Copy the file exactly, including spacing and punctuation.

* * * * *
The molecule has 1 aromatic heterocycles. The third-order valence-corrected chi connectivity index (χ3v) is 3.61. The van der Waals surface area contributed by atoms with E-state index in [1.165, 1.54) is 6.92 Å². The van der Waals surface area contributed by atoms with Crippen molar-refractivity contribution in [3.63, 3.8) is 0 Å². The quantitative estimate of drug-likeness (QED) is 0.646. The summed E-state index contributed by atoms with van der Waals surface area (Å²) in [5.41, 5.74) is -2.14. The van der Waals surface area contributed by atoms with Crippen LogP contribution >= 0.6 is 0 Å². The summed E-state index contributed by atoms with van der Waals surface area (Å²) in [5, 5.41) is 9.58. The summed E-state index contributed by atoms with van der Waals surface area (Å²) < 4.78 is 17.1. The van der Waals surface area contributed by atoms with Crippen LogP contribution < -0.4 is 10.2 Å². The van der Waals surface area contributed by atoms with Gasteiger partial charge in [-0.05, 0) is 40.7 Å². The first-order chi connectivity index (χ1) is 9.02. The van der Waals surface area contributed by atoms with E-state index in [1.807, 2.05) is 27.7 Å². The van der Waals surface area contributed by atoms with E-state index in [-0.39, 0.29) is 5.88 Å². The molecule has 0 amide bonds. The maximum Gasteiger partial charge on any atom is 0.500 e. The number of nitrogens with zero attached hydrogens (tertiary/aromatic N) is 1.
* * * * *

The molecule has 1 aromatic heterocycles. The third-order valence-corrected chi connectivity index (χ3v) is 3.61. The van der Waals surface area contributed by atoms with E-state index in [1.165, 1.54) is 6.92 Å². The van der Waals surface area contributed by atoms with Crippen molar-refractivity contribution in [3.63, 3.8) is 0 Å². The quantitative estimate of drug-likeness (QED) is 0.646. The summed E-state index contributed by atoms with van der Waals surface area (Å²) in [5.41, 5.74) is -2.14. The van der Waals surface area contributed by atoms with Crippen LogP contribution >= 0.6 is 0 Å². The summed E-state index contributed by atoms with van der Waals surface area (Å²) in [5, 5.41) is 9.58. The summed E-state index contributed by atoms with van der Waals surface area (Å²) < 4.78 is 17.1. The van der Waals surface area contributed by atoms with Crippen LogP contribution < -0.4 is 10.2 Å². The van der Waals surface area contributed by atoms with Gasteiger partial charge in [-0.05, 0) is 40.7 Å². The first-order chi connectivity index (χ1) is 9.02. The van der Waals surface area contributed by atoms with E-state index in [1.807, 2.05) is 27.7 Å². The van der Waals surface area contributed by atoms with E-state index in [-0.39, 0.29) is 5.88 Å². The molecule has 0 amide bonds. The maximum Gasteiger partial charge on any atom is 0.500 e. The number of nitrogens with zero attached hydrogens (tertiary/aromatic N) is 1.